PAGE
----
There is so much genuine humour too, and if much of it is based on my bumbling inability to survive unaided in this confusing country, that’s fine by me. I’m giving something back… even if it is entertainment by default. When I read A Blonde Bengali Wife now, I still laugh out loud. Is it shameless admitting that? I’m not laughing because I’m a great, humorous author, but because I was there, it really happened, and I’m reliving it.
In seconds the table is covered by great glass dishes of desserts: a sticky vermicelli pudding, wet and dry halva, coconut rice balls, and two large bottles of RC cola. We all cram into the small dining room which doubles as a bedroom, and shovel, slurp and munch such that any passing alien would assume we have ten minutes to consume enough to see us through hibernation. (Ch25)
I fail dismally in the eating stakes in Bangladesh. I love food, I love cooking, I love sweets; my original diary on which A Blonde Bengali Wife is based, reads a bit like a Famous Five story. When we’re not out adventuring, we’re eating. Or doing both at the same time. I can’t keep up.
In the poorest rural villages, people have little to offer visitors, yet Bangladeshi hospitality is innate. When your guest doesn’t drink well-water because it will (no being fussy here, it will) make her sick, you borrow a dusty bottle of warm Coke from the market and you crack an egg or kill the chicken. I’m not a vegetarian but at home I choose not to eat much meat – in Bangladesh, now, I eat what I’m given (drawing the line at fish larvae, and cockerel crowns). Except if I don’t finish what’s on my plate, I obviously don’t like it so I’m brought something else. If I do finish, I automatically get another serving… And rice? I come home dreaming of being trapped in a rice mountain.
It is only fitting that I give Munnu the last words.
He thinks carefully: ‘Say: I said goodbye, I got in the airplane, and went home. The End,’ he advises.
And this is what I do. (Ch30)
That end was just the beginning. I’ve been to Bangladesh about a dozen times now, and last year saw me and my little boy on our third visit together. When I first wrote A Blonde Bengali Wife, I never knew it would have such far-reaching effects. It has changed my life. It made me realise I could write a whole book. It gave me firm connections with a country the polar opposite to the one in which I happen to have been born. It helped me see that people are the same everywhere. That Bhola’s Children is supported by the book is the ultimate link. I’m on a journey into writing and a journey into Bangladesh and I plan that both will continue for a very long time.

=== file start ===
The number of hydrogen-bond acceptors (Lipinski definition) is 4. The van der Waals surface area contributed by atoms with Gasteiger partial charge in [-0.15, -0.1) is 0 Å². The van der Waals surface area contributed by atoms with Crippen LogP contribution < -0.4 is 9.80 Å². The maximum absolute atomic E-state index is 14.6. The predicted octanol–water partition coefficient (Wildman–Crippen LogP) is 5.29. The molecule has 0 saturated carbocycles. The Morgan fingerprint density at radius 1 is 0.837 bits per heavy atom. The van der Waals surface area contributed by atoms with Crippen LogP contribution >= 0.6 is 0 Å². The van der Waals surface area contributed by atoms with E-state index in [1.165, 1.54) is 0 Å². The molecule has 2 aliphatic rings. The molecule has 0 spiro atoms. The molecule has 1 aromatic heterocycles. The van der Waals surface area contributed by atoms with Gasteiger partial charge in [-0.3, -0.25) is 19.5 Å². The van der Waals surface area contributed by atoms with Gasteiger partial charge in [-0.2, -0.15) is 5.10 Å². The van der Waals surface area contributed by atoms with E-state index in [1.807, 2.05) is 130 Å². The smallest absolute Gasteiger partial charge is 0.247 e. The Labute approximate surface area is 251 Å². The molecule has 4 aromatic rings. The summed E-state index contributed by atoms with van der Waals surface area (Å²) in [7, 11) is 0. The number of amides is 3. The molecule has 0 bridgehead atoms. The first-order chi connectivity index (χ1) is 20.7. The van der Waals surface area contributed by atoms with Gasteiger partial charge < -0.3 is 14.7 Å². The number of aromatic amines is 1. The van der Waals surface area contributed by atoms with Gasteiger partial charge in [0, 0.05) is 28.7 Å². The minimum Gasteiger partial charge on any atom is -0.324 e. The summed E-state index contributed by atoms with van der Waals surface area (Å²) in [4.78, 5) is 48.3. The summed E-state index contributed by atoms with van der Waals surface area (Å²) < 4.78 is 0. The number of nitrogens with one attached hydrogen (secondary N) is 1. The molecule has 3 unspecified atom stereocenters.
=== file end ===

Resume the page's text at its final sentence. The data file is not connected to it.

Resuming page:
About the Author
Anne Hamilton wrote A Blonde Bengali Wife after she fell in love with Bangladesh on her first (of many) visits there. The travelogue inspired the charity, Bhola’s Children, and continues to support it.
Before she became a full time writer, editor and tutor, Anne’s career was in social work and community health – which led to many of her earlier international travels. Anne can never quite decide if she comes from the East of England or the West of Ireland, so she compromises by living in Scotland, with her small son; they still travel when they can.
A Blonde Bengali Wife
They all said that Bangladesh would be an experience…
For Anne Hamilton, a three-month winter programme of travel and “cultural exchange” in a country where the English language, fair hair, and a rice allergy are all extremely rare was always going to be interesting, challenging, and frustrating. What they didn’t tell Anne was that it would also be sunny, funny, and the start of a love affair with this unexplored area of Southeast Asia.
A Blonde Bengali Wife shows the lives beyond the poverty, monsoons, and diarrhoea of Bangladesh and charts a vibrant and fascinating place where one minute Anne is levelling a school playing field “fit for the national cricket team,” and then cobbling together a sparkly outfit for a formal wedding the next. Along with Anne are the essential ingredients for survival: a travel-savvy Australian sidekick, a heaven-sent adopted family, and a short, dark, and handsome boy-next-door.
During her adventures zipping among the dusty clamour of the capital Dhaka, the longest sea beach in the world at Cox’s Bazaar, the verdant Sylhet tea gardens, and the voluntary health projects of distant villages, Anne amasses a lot of friends, stories…and even a husband.
A Blonde Bengali Wife is the “unexpected travelogue” that reads like a comedy of manners to tell the other side of the story of Bangladesh.
All money earned from A Blonde Bengali Wife goes direct to the charity, Bhola’s Children, of which the author and her literary agent are active participants. A Blonde Bengali Wife isn’t about Bhola but it is a tribute to Anne’s journeys into Bangladesh and all the friends she has made.
Enjoy reading this post? Check back here next Monday to read my contribution to this month long celebration of Fiction and Memoirs written by Expats and Travelers, ‘Staying ‘In The Moment’: One Author’s Adventure in Travel Writing’.